The results of the CSOM “relative to when the cat was normal” did not yield any significant treatment effect in the present study. Although we did not attempt to define the precise duration of mobility impairment, it was present for several years in some cats, at times back to when they were not considered geriatric as defined for this study. As there certainly are musculoskeletal changes associated with age alone as well as with osteoarthritis, it would be unreasonable to expect that these cats would become “normal” with treatment. Also, this outcome variable relied heavily on owners' long-term memory of their “normal” cat. As such, interpretation of these results should be tempered by these considerations. A decrease in total score with the 2-mg/kg treatment relative to placebo, producing a negative median value, indicated that this dosage favored a greater ability to perform the previously impaired activities. Although not statistically significant, this result was consistent with those obtained with the CSOM “relative to the preceding weekend” and the activity counts.

Dose-dependent adverse effects were noted in the present study, in agreement with previous reports in nongeriatric cats22 and human patients.40 Adverse effects most frequently affected the gastrointestinal system or CNS. This was in agreement with results of a recent study38 in geriatric cats treated orally with tramadol (3 mg/kg) and meloxicam for 25 days. It was also qualitatively comparable to reports of human patients15,40,41 but somewhat different from results described in healthy younger cats22 in which there were adverse CNS effects but no adverse gastrointestinal effects. In a group of 8 cats treated orally with tramadol and meloxicam for 25 days, 5 developed adverse effects.38 Oral administration of tramadol at 5 or 10 mg/kg (2.27 or 4.5 mg/lb) twice daily for 7 days produced no adverse events in horses with laminitis.26,27 One nonlaminitic horse developed mild colic while being medicated with tramadol orally at a dosage of 10 mg/kg twice daily for 5 days in a separate study.21 These similarities and differences in adverse effects may be due to cats' limited ability to produce and glucuronidate O-desmethyl tramadol19 relative to humans15,41 and horses.21,27 The occurrence of adverse gastrointestinal effects in the present and in another long-term study in geriatric cats38 but not in a previous single-dose study in nongeriatric cats22 may relate to longer duration of exposure to tramadol, to pharmacological differences between geriatric and nongeriatric cats, or to other factors. It is unlikely to be related to cyclooxygenase products because tramadol does not inhibit prostanoid formation.42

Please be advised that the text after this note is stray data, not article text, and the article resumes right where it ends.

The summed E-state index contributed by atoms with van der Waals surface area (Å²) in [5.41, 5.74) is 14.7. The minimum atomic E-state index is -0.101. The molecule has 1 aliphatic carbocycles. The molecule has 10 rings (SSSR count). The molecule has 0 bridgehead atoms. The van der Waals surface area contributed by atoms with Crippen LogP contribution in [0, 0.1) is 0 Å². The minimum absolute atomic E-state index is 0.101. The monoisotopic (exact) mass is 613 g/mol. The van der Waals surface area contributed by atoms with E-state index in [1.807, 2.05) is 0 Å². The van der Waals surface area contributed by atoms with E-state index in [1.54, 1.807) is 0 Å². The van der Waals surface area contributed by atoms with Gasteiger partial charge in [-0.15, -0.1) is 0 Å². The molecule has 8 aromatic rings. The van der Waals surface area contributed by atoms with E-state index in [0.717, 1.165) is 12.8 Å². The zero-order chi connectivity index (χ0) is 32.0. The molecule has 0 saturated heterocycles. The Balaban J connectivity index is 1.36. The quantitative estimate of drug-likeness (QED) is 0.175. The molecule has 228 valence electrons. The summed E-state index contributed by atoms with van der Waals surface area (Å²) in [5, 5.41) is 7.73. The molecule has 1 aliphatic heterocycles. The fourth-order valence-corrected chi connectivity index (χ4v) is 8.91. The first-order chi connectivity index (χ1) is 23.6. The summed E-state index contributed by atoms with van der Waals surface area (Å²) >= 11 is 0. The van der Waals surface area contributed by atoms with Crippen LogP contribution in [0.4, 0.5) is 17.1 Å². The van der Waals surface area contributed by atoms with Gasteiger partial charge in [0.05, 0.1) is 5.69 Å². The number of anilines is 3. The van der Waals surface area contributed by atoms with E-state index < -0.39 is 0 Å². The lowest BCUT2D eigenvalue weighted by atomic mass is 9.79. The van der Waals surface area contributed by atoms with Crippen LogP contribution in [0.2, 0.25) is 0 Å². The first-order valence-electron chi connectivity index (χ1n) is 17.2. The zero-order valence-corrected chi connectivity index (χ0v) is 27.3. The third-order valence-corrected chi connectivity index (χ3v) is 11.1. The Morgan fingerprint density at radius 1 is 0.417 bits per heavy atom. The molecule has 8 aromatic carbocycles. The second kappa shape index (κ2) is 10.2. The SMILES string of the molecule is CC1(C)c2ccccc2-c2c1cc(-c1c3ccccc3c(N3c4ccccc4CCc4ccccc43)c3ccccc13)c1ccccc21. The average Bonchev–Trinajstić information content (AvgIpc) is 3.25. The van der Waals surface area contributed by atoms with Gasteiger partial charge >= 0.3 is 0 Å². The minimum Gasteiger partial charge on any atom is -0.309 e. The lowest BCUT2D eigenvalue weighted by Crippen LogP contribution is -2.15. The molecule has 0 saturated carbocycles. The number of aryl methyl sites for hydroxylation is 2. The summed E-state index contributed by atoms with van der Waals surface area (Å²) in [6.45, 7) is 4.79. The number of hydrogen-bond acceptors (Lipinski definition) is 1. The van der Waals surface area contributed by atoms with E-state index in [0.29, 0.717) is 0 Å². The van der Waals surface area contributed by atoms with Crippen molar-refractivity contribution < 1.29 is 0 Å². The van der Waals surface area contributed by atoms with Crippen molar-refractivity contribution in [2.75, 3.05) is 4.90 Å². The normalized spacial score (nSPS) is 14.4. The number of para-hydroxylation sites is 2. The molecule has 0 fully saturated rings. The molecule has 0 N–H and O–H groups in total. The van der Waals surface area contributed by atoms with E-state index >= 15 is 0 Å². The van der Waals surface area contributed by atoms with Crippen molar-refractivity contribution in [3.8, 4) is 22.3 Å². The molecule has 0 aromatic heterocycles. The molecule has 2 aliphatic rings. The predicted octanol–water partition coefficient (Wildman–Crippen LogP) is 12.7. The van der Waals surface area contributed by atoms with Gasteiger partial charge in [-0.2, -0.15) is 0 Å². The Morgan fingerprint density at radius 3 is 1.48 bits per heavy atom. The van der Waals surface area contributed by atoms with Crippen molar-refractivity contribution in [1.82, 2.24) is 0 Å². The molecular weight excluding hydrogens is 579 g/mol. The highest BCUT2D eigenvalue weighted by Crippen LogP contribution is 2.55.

It is not known whether adverse effects would become more frequent with more prolonged administration than in the present study. In studies of human patients, adverse effects were more common initially and generally decreased over time.40 Discontinuation due to adverse events was also more common early in treatment versus during maintenance.40 The design of the present study did not allow for evaluation of temporal patterns of adverse events. Future studies are indicated. Given the somewhat frequent occurrence of adverse events in the geriatric cats of the present study, the risks versus benefits of using tramadol for pain management of osteoarthritic geriatric cats should be carefully considered. Principles of multimodal therapy, including the use of nonpharmacological modalities, to minimize drug- and dose-related adverse effects should be given strong consideration. If tramadol is to be used, the goal should be to use the lowest effective dose possible to maximize efficacy in relation of adverse effects. This will require individualized patient evaluation and therapy.